Our pursuit for the perfect cup of joe continues in central Colombia. We visit the quaint community of Salento and make our way to Cali.
Friday, March 16th
I left my goat friends and got back onto the road. My destination for the day would be the little town of Salento.
To the casual reader (yes, you in the sweatpants), it may seem like I’m spending quite a bit of time riding through a country that is not that big. As I tried to explain in my very first post: One needs to respect the size of South America. Indeed, Colombia is big enough to reach from Duluth to New Orleans.
Additionally, the going is very slow through this country. Most of the roads are winding routes through mountain passes. This day, I would also lose about 2 hours to road construction.
The one positive thing about the construction delays is that it allows for a pretty healthy queue of motorcycles to form at the front of the line. When the sign flips, the race begins.
In North America, Annie rarely gets to feel like she’s the fastest bike on the block. She’s not the kind of machine that needs her ego stroked, but we all like to feel powerful sometimes.
I passed through some nice scenery.
You should never be surprised by the kind of contraptions you see on the roads down here. One of the most interesting vehicles to me are these motorcycle trucks:
I kind of want one, but I’m not sure how that little front wheel can deliver enough stopping power.
One construction delay left us parked for over an hour. The amount of motorcycles at that point almost made it feel like being in the Tour de France.
Final descent down into Salento:
Salento is little town in the hills of coffee country. In recent years it’s become a major tourist attraction. I don’t know if “quaintness” can be fully quantified, but this place has that in spades.
My Hostel, Las Camelias, was a bit out of the ordinary, in a good way. It was basically an old farmhouse right on the edge of town. I was welcomed warmly by my host, Maria, and felt right at ease. This place was about $9/night, breakfast included.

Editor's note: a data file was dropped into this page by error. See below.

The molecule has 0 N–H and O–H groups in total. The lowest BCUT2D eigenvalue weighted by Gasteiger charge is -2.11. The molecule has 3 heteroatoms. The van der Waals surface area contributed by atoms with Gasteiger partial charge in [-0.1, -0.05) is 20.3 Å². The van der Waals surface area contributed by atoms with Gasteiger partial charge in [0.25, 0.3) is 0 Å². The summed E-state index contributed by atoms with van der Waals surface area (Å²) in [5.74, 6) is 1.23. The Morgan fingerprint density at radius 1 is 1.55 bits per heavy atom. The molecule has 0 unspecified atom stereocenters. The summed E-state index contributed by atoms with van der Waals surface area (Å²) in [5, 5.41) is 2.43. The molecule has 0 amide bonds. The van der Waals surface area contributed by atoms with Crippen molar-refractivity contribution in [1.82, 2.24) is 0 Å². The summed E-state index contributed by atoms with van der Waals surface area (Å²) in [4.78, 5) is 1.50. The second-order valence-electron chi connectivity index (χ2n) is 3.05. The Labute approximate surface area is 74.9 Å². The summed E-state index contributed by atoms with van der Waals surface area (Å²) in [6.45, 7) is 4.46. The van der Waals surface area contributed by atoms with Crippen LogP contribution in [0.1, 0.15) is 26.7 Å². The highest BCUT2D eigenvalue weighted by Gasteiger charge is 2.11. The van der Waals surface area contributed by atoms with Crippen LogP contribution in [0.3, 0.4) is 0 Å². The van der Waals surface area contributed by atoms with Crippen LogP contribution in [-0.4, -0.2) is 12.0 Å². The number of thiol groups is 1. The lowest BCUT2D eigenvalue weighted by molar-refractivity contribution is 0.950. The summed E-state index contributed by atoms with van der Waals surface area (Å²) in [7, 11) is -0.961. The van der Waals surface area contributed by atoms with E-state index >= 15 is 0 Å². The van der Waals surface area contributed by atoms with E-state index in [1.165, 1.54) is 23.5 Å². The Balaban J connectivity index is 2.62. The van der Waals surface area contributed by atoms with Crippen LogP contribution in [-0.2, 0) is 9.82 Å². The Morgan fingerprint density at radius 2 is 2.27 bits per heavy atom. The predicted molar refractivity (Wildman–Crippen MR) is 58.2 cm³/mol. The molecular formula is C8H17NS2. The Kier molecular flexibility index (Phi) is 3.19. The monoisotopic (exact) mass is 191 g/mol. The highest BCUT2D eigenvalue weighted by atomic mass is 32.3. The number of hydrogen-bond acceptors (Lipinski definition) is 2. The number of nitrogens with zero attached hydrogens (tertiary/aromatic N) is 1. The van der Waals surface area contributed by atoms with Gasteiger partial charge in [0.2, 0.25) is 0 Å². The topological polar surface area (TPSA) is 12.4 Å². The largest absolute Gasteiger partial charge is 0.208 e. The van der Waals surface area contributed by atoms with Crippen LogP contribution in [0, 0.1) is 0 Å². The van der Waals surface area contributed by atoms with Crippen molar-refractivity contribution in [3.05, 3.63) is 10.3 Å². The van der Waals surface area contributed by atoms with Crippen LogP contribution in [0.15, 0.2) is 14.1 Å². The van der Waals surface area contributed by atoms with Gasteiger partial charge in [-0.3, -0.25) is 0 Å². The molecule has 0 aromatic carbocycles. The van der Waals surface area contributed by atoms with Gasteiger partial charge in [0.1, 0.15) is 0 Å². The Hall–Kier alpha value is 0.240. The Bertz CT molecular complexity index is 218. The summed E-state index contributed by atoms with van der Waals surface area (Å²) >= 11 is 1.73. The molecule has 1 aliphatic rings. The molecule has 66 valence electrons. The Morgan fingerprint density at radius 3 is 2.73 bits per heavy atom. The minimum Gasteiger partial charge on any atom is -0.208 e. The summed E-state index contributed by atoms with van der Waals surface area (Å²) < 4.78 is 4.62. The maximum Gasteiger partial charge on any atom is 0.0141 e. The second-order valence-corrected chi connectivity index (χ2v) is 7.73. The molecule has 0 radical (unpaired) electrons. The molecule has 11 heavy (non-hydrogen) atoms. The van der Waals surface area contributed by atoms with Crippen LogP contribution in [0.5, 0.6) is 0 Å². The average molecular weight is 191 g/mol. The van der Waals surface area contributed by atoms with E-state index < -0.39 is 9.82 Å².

And joy of joys, they had goats!
I walked around the town in the evening and had a nice, cheap supper. It was really interesting to see the dramatic ratio of tourists to townspeople. It almost appeared to be half and half.
Saturday, March 17th
I got up fairly early and Maria made me breakfast. I have thus far been thoroughly underwhelmed with the quality of coffee since I entered Latin America, but she made a good batch. I would expect nothing less in coffee country.
The morning was so peaceful and serene.
I had a mission to complete, so I walked into town. I was searching for a coffee machine that was over 100 years old. I had seen a picture of this machine from my friend Mitch in Brooklyn. He had recommended that I visit Salento.
Maria thought it was on the corner by the church. She was right on and I found it almost immediately. I told the people behind the counter that I was looking for this machine. They seemed very proud to show it off. They also insisted that I get in on the picture.
The machine was made in Italy in 1905. I wonder how many cups of joe it has delivered in its day.
They made me a great latte and I had a couple of boñelos to go with it.
As I’m sure I’ve said before, there are three things that transcend culture: Laughter, music and fried dough.
I walked to the other side of town and climbed the numerous steps to get to the panorama that overlooks the city. They actually had the stations of the cross posted on the way up. I’m not sure whether this is to honor our Savior, or whether it is just meant to keep people from complaining during the arduous climb.
The view from the top was pretty nice. It helps show what a small town this is.
At the top, I made a four-legged friend who accompanied me back down the stairs.